‘Disciplinary Fees’ Show the Trouble With Charter Schools and Privatization

Lauren Williams's picture
Monday, January 7, 2013

Our neighbors at MSNBC’s Melissa Harris-Perry report that Chicago’s Noble Network of Charter Schools is making some cash on the side by charging “disciplinary fees” to unruly students. The parents of one teenager, writes Traci Lee, had to pay close to $2,000 in fines for infractions including “an unkempt appearance and not making eye contact.”

Unreasonable, perhaps, but not unprofitable. Writes Lee: “According to the Chicago Tribune, Noble raked in approximately $200,000 in disciplinary fees  in 2011 and almost $400,000 since the 2008-09 school year.”

That’s small change compared to the nearly $70 million in funding the charter school network is expected to receive this year, but it’s enough to make it worth the effort. Noble Network CEO Michael Milkie defended the schools’ actions last year, telling the Tribune that the fees not only clamped down on violence, but also offset the costs for the school to administer detention.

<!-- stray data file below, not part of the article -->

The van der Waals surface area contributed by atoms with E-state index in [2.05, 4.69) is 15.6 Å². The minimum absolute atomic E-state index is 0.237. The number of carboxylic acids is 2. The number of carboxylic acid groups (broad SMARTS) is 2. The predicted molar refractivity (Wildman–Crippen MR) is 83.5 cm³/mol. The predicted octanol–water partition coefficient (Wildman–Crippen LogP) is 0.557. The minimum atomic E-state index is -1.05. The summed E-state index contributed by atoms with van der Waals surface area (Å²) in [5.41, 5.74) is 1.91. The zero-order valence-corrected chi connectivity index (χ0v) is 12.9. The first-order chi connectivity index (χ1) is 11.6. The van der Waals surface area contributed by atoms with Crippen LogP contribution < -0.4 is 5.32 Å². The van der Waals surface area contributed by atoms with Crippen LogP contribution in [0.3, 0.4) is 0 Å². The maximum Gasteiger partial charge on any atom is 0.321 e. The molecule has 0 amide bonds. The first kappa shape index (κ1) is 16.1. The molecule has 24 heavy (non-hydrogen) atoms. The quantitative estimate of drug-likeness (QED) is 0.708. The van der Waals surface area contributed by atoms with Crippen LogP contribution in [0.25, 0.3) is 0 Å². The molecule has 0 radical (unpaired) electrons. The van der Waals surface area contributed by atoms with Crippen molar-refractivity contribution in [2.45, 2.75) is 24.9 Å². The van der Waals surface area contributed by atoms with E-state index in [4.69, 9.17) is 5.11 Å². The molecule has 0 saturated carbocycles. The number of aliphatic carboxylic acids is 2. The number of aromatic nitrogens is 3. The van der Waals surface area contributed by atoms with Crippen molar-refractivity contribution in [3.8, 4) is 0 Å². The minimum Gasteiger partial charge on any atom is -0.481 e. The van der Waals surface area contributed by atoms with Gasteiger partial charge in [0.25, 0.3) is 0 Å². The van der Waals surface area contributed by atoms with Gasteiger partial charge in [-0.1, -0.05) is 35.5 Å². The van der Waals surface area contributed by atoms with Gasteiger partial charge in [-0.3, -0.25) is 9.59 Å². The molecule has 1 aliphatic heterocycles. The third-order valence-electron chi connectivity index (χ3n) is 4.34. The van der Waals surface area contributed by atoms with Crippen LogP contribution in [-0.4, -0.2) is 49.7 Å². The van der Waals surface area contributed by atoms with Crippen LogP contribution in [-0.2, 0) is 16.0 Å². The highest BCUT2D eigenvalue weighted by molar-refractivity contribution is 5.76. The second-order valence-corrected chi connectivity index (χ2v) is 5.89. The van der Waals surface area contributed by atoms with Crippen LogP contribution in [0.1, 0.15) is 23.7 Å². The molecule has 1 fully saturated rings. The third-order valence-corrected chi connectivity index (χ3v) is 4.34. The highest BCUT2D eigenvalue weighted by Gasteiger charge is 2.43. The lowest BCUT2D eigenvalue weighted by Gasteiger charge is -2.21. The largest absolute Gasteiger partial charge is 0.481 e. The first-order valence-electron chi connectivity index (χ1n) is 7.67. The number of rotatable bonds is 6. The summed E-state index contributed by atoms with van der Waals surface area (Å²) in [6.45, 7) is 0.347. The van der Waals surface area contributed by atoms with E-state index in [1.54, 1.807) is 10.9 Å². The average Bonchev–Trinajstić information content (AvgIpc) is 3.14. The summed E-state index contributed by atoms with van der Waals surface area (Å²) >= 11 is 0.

Indeed, disciplinary fees are a win-win for charter schools: Not only are they reasonably lucrative, but there’s also a great way to enforce social control. If a kids’ unruly behavior puts a significant financial burden on his parents, you can bet those parents will do everything they can to get their son in line. The increased classroom discipline, in turn, reflects well on the charter school, which might then expect more city funding.

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